How does the pro-war camp respond? I have seen (and used) a few variations, the most common being:

1. Combat deaths in this war, not yet over 2,000, are insignificant compared to Vietnam, Korea, or World War II, or even such prosaic killers as drunk driving.

2. The soldiers, being volunteers, knew what they were getting into. Furthermore, the soldiers in theater overwhelmingly believe in the justice of their mission.

3. Unduly focusing on the tragedy of their deaths (particularly the reactions by their surviving family members) in order to cast doubt on the war itself is effectively propoganda that undermines the morale of the soldiers still living.

As valid as these points may or may not be, they have the pernicious side-effect of cheapening the true value of the soldiers' sacrifice, and the pain that their families and friends go through. Worse, they force defenders of the war to take the position that such pain is practically irrelevant to the main question. That is not to say that we are insensible to the families' pain; for example, many of the most outspoken warbloggers are current and former military or their families, who have known good men who died in Iraq. But that families' grief has become just another front in the war makes us colder as people.

Now, whenever I see news reports of grieving families, my first reaction is disgust for the reporters and their singleminded agendas. Empathy for the families themselves comes much later, if at all; and that disturbs me. It is no longer instinctual to appreciate another's pain, only to consider it as a data-point in a larger context of a vicious struggle against the neo-appeasers. As can be seen in these articles themselves, a similar (if inverted) mindset has taken hold among the anti-war faction; combat deaths, and their accompanying anguish, are simply another opportunity to undermine the war itself in the popular imagination. Remember the media frenzy that broke out at the 1,000th combat death, an event with intrinsic significance only to government accountants and aspiring numerologists.

In short, by turning the deaths of our soldiers into just another front in the war, we on both sides of the question are sacrificing some of our humanity. I am not casting blame, though I have no doubt who is responsible. I am warning people on both sides to take stock of their souls, to not let the pressing needs of the moment turn them into mere caricatures of people who give up their humanity for the sake of the cause. If we do, what will happen when the war is over?


The Importance of Identity

Many people, myself among them, are fond of ridiculing the excessive interest by some parents and educators in fostering children's self-esteem. While it sounds good on paper, what often happens is that children develop inflated egos bearing no relationship with their actual accomplishments. Self-esteem too often becomes self-importance, feeding into the worrying advance of narcissism in modern culture.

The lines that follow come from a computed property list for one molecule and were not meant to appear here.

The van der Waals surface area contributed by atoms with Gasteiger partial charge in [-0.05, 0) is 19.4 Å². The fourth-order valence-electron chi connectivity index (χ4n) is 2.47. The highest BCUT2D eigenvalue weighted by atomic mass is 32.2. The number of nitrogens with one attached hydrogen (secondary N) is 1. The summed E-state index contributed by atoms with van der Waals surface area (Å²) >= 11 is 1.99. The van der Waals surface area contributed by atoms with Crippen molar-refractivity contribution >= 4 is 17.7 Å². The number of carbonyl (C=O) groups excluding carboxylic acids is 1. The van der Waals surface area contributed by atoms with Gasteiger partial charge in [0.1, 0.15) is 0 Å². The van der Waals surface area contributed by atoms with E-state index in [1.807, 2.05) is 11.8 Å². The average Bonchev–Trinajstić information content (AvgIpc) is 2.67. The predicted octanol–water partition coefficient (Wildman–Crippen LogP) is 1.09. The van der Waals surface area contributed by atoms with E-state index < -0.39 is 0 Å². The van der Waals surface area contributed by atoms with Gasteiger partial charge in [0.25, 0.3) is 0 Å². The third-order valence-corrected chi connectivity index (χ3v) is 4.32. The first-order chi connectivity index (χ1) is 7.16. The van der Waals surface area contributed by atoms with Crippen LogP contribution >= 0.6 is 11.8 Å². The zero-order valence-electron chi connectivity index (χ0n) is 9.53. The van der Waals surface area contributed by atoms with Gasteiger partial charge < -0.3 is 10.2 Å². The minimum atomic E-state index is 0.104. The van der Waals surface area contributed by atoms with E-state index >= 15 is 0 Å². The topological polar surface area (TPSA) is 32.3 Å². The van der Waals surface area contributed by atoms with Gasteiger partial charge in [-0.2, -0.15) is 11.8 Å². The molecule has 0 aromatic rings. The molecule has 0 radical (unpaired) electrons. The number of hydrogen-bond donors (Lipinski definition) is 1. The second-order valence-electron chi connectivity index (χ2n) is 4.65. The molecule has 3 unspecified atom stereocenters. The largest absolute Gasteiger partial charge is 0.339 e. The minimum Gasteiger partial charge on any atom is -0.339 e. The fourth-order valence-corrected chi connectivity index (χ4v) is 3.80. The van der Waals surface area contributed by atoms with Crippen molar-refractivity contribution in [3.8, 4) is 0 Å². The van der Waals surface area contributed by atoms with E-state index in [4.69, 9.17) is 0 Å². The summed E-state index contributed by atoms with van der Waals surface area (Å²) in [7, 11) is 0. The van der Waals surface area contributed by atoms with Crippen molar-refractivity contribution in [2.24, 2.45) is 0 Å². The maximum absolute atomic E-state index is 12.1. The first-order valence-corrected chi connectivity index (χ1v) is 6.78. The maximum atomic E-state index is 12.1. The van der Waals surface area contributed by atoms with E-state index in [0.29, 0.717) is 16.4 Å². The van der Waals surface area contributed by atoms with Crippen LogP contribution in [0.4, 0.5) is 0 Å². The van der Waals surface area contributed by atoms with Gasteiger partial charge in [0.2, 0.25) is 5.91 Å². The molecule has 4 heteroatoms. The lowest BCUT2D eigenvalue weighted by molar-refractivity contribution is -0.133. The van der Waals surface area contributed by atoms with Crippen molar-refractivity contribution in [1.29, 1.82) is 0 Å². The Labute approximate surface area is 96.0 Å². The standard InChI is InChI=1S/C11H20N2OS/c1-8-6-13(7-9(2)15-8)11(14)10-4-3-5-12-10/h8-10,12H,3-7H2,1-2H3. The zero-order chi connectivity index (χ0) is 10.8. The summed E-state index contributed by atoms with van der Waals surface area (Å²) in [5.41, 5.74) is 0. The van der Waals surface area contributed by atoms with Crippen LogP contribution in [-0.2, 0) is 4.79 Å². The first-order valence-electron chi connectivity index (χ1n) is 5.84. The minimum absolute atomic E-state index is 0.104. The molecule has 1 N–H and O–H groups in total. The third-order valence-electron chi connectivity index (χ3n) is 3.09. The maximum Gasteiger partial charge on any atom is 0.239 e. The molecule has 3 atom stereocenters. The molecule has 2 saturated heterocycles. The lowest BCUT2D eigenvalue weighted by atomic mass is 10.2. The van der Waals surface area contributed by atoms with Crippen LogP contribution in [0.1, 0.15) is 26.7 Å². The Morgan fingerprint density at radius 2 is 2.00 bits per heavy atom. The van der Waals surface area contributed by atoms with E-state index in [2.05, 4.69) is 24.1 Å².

On the other hand, there is a great truth underlying the (somewhat half-baked) theory: people form identites for themselves, which may far outstrip their true status and accomplishments. But having formed such an identity, a person will try to live up to it or risk losing his own respect. A powerful identity becomes at once a restraint against actions that conflict with it, and a standard to which the person can aspire.

A quick anecdote to illustrate the point:

A few years ago, the older members of my Scout troop went through Philmont, a series of backpacking trails in the Sangre de Christo mountains in New Mexico. Several campsites along the trail are staffed and have activities ranging from burro-racing to shotgun shooting. About halfway through our backpack we had come to Cimmaroncito, one of the campsites. One of the activities there was a rockface perhaps thirty feet high (though my memory is a bit fuzzy on this point). Climbers would be attached to a belaying line, and the belayer would sometimes give climbers a bit of a lift at a tough spot, but other than that there were no handholds or assists beyond what you could find in the rock.

So the guys began to climb, one after another. Some were able to get to the top in less than a minute, others took longer. There was one patch about halfway up where the obvious handholds were very far apart, which proved tricky for most of the climbers. One or two of the boys were stuck there for a few minutes, trying to make the reach; but in the end, everyone made it past. Then it was my turn.

By that point in the backpack, my leg-muscles were getting very tight, and the tricky patch gave me a lot of trouble. I just couldn't extend my leg far enough to reach the next foothold. I think I spent about twenty minutes on that one foothold, steadily dehydrating in the sun. It was miserable; at that moment there was nothing I wanted more than to give up and ask the belayer to let me down.